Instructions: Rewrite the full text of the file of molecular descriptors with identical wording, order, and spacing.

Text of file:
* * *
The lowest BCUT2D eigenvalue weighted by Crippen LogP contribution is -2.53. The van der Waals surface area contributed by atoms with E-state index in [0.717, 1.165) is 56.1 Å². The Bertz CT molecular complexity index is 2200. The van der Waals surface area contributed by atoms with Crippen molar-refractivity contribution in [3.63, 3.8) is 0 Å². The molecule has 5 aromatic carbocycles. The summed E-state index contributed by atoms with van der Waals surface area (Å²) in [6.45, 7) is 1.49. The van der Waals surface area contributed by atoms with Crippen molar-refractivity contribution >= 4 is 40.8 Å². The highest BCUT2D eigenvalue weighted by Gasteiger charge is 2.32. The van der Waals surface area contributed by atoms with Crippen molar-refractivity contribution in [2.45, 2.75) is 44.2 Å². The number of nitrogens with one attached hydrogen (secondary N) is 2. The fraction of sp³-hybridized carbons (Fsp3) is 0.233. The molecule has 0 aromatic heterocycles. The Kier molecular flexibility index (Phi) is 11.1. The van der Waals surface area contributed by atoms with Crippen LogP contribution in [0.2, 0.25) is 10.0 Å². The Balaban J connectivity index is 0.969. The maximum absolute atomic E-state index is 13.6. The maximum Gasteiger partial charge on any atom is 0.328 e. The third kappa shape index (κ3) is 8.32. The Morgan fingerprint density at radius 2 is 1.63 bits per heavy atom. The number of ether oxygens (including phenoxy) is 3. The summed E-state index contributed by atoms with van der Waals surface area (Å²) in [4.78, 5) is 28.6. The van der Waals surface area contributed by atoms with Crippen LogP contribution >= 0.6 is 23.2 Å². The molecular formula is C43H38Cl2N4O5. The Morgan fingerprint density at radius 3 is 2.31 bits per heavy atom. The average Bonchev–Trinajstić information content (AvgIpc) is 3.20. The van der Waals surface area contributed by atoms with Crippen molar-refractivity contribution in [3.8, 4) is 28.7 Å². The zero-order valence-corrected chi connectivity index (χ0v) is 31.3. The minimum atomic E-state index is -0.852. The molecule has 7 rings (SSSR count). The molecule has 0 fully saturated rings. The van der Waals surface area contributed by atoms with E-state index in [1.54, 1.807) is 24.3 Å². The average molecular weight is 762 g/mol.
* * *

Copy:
The lowest BCUT2D eigenvalue weighted by Crippen LogP contribution is -2.53. The van der Waals surface area contributed by atoms with E-state index in [0.717, 1.165) is 56.1 Å². The Bertz CT molecular complexity index is 2200. The van der Waals surface area contributed by atoms with Crippen molar-refractivity contribution in [3.63, 3.8) is 0 Å². The molecule has 5 aromatic carbocycles. The summed E-state index contributed by atoms with van der Waals surface area (Å²) in [6.45, 7) is 1.49. The van der Waals surface area contributed by atoms with Crippen molar-refractivity contribution >= 4 is 40.8 Å². The highest BCUT2D eigenvalue weighted by Gasteiger charge is 2.32. The van der Waals surface area contributed by atoms with Crippen molar-refractivity contribution in [2.45, 2.75) is 44.2 Å². The number of nitrogens with one attached hydrogen (secondary N) is 2. The fraction of sp³-hybridized carbons (Fsp3) is 0.233. The molecule has 0 aromatic heterocycles. The Kier molecular flexibility index (Phi) is 11.1. The van der Waals surface area contributed by atoms with Crippen LogP contribution in [0.2, 0.25) is 10.0 Å². The Balaban J connectivity index is 0.969. The maximum absolute atomic E-state index is 13.6. The maximum Gasteiger partial charge on any atom is 0.328 e. The third kappa shape index (κ3) is 8.32. The Morgan fingerprint density at radius 2 is 1.63 bits per heavy atom. The number of ether oxygens (including phenoxy) is 3. The summed E-state index contributed by atoms with van der Waals surface area (Å²) in [4.78, 5) is 28.6. The van der Waals surface area contributed by atoms with Crippen LogP contribution >= 0.6 is 23.2 Å². The molecular formula is C43H38Cl2N4O5. The Morgan fingerprint density at radius 3 is 2.31 bits per heavy atom. The average Bonchev–Trinajstić information content (AvgIpc) is 3.20. The van der Waals surface area contributed by atoms with Crippen molar-refractivity contribution in [3.8, 4) is 28.7 Å². The zero-order valence-corrected chi connectivity index (χ0v) is 31.3. The minimum atomic E-state index is -0.852. The molecule has 7 rings (SSSR count). The molecule has 0 fully saturated rings. The van der Waals surface area contributed by atoms with E-state index in [1.54, 1.807) is 24.3 Å². The average molecular weight is 762 g/mol.